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Tuesday 20 August 2019

Calling time on account loyalty

Your Money

Withdrawal: The option to switch banks to save fees is there, but rarely used by Irish customers
Withdrawal: The option to switch banks to save fees is there, but rarely used by Irish customers
Sinead Ryan

Sinead Ryan

Depressing news from the Central Bank regarding our apathy when it comes to the enormous fees we are being fleeced with by banks, many of whom have been bailed out by Joe Taxpayer. Our reward? Extra charges and massive costs just to mind our own money.

The regulator found current account switching levels hit their lowest point in five years. Just 1,542 people upped sticks and moved down the road to another bank.

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In fact, you're more likely to change spouse than bank account.

The only good news was that 99pc of account switches were completed within the 10-day Switching Code guidelines; hardly a big ask, given the low numbers.

More than €31bn is held in 5.3 million current accounts. Nothing gives consumers more power than numbers like that, and yet only a tiny fraction get annoyed enough to move provider each year.

The bank comparison site says: "The level of current account switching remains chronically low in Ireland and the figures are disappointing to see. Irish people continue to show huge loyalty towards their banks, despite everything that's happened over the past few years.

"Consumers should remember that they could save up to €150 a year by switching current accounts in some cases. And while it may not seem like a huge amount, it's better that the money is in your own pocket as opposed to the bank's". So, where do you start?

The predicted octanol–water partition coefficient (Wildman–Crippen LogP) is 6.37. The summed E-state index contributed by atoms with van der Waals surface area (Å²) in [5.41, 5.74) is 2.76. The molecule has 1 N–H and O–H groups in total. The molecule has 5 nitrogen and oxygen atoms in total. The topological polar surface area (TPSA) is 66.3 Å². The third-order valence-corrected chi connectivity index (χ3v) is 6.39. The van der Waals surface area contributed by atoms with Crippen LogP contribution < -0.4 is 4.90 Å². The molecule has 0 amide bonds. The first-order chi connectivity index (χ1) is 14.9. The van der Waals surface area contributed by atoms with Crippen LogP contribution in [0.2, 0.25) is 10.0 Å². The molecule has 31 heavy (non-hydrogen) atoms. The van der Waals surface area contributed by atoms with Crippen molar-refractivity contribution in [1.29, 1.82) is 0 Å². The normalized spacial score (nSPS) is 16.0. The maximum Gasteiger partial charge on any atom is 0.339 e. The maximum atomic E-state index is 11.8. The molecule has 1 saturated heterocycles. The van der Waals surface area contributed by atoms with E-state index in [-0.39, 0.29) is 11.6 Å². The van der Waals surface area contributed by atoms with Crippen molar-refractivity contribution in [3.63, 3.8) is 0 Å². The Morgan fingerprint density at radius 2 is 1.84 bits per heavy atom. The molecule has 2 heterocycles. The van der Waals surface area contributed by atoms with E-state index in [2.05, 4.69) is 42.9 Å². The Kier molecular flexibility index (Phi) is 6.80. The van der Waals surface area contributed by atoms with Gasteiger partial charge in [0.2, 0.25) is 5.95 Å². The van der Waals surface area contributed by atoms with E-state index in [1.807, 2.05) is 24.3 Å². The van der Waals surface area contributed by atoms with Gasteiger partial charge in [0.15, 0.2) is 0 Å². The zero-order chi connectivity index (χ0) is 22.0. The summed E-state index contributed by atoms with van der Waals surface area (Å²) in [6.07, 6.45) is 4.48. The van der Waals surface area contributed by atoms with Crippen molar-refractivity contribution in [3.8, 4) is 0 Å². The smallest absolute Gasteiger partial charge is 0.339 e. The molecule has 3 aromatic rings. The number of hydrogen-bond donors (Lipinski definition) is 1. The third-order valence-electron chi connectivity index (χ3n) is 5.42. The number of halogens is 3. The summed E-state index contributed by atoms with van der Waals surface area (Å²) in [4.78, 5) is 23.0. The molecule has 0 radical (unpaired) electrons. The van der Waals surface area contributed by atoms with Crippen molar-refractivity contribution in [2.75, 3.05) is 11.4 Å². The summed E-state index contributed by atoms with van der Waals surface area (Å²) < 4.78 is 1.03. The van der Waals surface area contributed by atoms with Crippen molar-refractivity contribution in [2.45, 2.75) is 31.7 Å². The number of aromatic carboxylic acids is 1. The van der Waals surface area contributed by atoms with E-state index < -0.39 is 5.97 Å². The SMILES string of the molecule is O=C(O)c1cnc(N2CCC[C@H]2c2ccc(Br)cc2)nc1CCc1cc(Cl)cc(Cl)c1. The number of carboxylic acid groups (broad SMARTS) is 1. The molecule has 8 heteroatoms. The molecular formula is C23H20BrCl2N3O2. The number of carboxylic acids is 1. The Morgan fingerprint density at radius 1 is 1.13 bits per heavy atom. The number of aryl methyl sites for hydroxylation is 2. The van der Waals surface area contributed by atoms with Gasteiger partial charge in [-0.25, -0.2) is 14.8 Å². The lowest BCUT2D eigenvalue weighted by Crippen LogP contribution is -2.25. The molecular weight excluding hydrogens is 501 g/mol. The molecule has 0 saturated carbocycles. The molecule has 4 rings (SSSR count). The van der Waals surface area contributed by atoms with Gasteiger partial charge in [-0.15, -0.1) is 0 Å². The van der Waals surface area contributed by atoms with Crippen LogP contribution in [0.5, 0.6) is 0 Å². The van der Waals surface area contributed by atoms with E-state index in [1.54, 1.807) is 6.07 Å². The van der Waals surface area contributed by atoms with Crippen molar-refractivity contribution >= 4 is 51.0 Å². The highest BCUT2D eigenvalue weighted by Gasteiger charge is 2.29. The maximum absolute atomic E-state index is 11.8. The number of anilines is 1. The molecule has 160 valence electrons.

Free banking

The first secret the banks never tell you is that entirely fee-free banking is possible, and no, you don't have to keep thousands of euro in your account to get it. While they laud over-65s and student freebies, under EU law, banks must provide a basic current account at no cost to all customers. Surprised? Don't be - not a cent of any bank's marketing budget is troubled by advertising it, but they exist.

Basic accounts are just that though: you probably won't get an overdraft or fancy app.

Some don't allow contactless payments (although KBC, Bank of Ireland and PTSB do), or may limit the amount lodged (Ulster Bank only allows minimum wages to be lodged), but basic accounts offer a straightforward option for people with simple banking needs. See under 'financial comparisons' and 'basic bank accounts'.


Online banks like Revolut and N26 are hoovering up Irish customers. Under-30s in particular have taken to them, and love Revolut because (I am reliably informed by my younger correspondents) of the ease of moving money, sharing/splitting with friends (e.g. late-night taxis), and the very cool debit card issued.

They're not free, but offer some free services if you don't use them too much.

Retail banking

And so, to the mainstream banks. The good news is that most have great add-on services. AIB's and KBC's apps are truly excellent with super budgeting services (showing breakdown of spending really helps). Ulster Bank has introduced a savings goal feature, allowing you to name your savings and build towards them by diverting money there. PTSB's Explore account (despite recently doubling its fees) gives the chance to 'earn' money when you spend in partner shops, up to €5 p.m., as does An Post through its product.

But they all charge. Some a quarterly account maintenance fee (see panel), and/or transaction fees for individual things like ATM access, lodgements, or even doing the bank's work for them and moving your own money about.

Irish Independent

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